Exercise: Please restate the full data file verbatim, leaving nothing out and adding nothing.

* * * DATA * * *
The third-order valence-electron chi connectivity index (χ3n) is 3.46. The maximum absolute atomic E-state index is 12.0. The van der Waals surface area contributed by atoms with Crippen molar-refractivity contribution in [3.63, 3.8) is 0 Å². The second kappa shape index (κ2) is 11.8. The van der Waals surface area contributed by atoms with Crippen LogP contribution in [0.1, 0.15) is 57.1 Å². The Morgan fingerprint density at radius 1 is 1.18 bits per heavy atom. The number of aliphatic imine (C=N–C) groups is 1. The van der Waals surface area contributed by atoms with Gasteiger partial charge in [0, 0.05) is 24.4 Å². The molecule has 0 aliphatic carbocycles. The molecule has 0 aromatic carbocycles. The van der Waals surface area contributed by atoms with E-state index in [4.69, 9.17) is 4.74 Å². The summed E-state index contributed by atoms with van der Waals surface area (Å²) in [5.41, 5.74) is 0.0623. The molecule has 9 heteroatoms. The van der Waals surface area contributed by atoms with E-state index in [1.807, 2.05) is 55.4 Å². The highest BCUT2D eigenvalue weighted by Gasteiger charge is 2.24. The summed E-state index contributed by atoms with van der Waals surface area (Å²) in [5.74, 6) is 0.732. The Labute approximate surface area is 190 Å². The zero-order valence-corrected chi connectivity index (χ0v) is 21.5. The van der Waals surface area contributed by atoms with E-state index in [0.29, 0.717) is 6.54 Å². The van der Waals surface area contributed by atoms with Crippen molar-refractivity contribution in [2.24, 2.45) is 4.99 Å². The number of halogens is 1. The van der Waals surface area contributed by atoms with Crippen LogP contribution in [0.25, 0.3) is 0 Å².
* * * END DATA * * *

The third-order valence-electron chi connectivity index (χ3n) is 3.46. The maximum absolute atomic E-state index is 12.0. The van der Waals surface area contributed by atoms with Crippen molar-refractivity contribution in [3.63, 3.8) is 0 Å². The second kappa shape index (κ2) is 11.8. The van der Waals surface area contributed by atoms with Crippen LogP contribution in [0.1, 0.15) is 57.1 Å². The Morgan fingerprint density at radius 1 is 1.18 bits per heavy atom. The number of aliphatic imine (C=N–C) groups is 1. The van der Waals surface area contributed by atoms with Gasteiger partial charge in [0, 0.05) is 24.4 Å². The molecule has 0 aliphatic carbocycles. The molecule has 0 aromatic carbocycles. The van der Waals surface area contributed by atoms with E-state index in [4.69, 9.17) is 4.74 Å². The summed E-state index contributed by atoms with van der Waals surface area (Å²) in [5.41, 5.74) is 0.0623. The molecule has 9 heteroatoms. The van der Waals surface area contributed by atoms with E-state index in [1.807, 2.05) is 55.4 Å². The highest BCUT2D eigenvalue weighted by Gasteiger charge is 2.24. The summed E-state index contributed by atoms with van der Waals surface area (Å²) in [5.74, 6) is 0.732. The Labute approximate surface area is 190 Å². The zero-order valence-corrected chi connectivity index (χ0v) is 21.5. The van der Waals surface area contributed by atoms with E-state index in [0.29, 0.717) is 6.54 Å². The van der Waals surface area contributed by atoms with Crippen molar-refractivity contribution in [2.24, 2.45) is 4.99 Å². The number of halogens is 1. The van der Waals surface area contributed by atoms with Crippen LogP contribution in [0.25, 0.3) is 0 Å².